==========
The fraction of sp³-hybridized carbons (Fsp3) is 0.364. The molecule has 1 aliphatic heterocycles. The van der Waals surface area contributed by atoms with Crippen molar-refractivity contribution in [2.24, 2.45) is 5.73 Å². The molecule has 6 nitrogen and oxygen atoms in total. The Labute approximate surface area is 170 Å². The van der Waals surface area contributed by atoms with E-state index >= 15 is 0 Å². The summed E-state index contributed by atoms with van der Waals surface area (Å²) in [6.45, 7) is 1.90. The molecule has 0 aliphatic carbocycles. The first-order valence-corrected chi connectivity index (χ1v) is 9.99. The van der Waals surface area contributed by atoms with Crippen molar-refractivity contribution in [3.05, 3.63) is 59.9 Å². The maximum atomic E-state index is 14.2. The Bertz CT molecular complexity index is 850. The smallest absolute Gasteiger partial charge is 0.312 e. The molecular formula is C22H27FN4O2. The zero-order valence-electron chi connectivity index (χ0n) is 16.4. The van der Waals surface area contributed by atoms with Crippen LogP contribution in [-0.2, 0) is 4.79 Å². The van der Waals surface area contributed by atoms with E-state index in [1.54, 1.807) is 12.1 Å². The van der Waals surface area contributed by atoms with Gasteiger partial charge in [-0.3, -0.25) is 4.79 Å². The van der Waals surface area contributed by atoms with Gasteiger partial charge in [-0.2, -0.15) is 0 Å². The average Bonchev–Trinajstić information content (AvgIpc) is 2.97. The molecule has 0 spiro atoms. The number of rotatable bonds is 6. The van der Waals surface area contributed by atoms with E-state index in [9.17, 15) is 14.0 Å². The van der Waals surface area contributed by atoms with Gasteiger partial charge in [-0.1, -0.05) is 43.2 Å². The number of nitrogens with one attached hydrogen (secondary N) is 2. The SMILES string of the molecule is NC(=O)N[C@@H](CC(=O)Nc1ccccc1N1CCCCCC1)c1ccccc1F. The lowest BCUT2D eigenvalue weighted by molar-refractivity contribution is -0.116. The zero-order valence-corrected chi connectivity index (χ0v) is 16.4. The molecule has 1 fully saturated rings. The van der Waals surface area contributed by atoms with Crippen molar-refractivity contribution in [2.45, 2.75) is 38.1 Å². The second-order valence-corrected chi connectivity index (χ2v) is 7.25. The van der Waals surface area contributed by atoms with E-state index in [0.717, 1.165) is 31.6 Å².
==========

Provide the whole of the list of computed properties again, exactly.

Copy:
The fraction of sp³-hybridized carbons (Fsp3) is 0.364. The molecule has 1 aliphatic heterocycles. The van der Waals surface area contributed by atoms with Crippen molar-refractivity contribution in [2.24, 2.45) is 5.73 Å². The molecule has 6 nitrogen and oxygen atoms in total. The Labute approximate surface area is 170 Å². The van der Waals surface area contributed by atoms with E-state index >= 15 is 0 Å². The summed E-state index contributed by atoms with van der Waals surface area (Å²) in [6.45, 7) is 1.90. The molecule has 0 aliphatic carbocycles. The first-order valence-corrected chi connectivity index (χ1v) is 9.99. The van der Waals surface area contributed by atoms with Crippen molar-refractivity contribution in [3.05, 3.63) is 59.9 Å². The maximum atomic E-state index is 14.2. The Bertz CT molecular complexity index is 850. The smallest absolute Gasteiger partial charge is 0.312 e. The molecular formula is C22H27FN4O2. The zero-order valence-electron chi connectivity index (χ0n) is 16.4. The van der Waals surface area contributed by atoms with Crippen LogP contribution in [-0.2, 0) is 4.79 Å². The van der Waals surface area contributed by atoms with E-state index in [1.54, 1.807) is 12.1 Å². The van der Waals surface area contributed by atoms with Gasteiger partial charge in [-0.3, -0.25) is 4.79 Å². The van der Waals surface area contributed by atoms with Gasteiger partial charge in [-0.2, -0.15) is 0 Å². The average Bonchev–Trinajstić information content (AvgIpc) is 2.97. The molecule has 0 spiro atoms. The number of rotatable bonds is 6. The van der Waals surface area contributed by atoms with E-state index in [9.17, 15) is 14.0 Å². The van der Waals surface area contributed by atoms with Gasteiger partial charge in [-0.1, -0.05) is 43.2 Å². The number of nitrogens with one attached hydrogen (secondary N) is 2. The SMILES string of the molecule is NC(=O)N[C@@H](CC(=O)Nc1ccccc1N1CCCCCC1)c1ccccc1F. The lowest BCUT2D eigenvalue weighted by molar-refractivity contribution is -0.116. The zero-order valence-corrected chi connectivity index (χ0v) is 16.4. The molecule has 1 fully saturated rings. The van der Waals surface area contributed by atoms with Crippen molar-refractivity contribution in [2.45, 2.75) is 38.1 Å². The second-order valence-corrected chi connectivity index (χ2v) is 7.25. The van der Waals surface area contributed by atoms with E-state index in [0.717, 1.165) is 31.6 Å².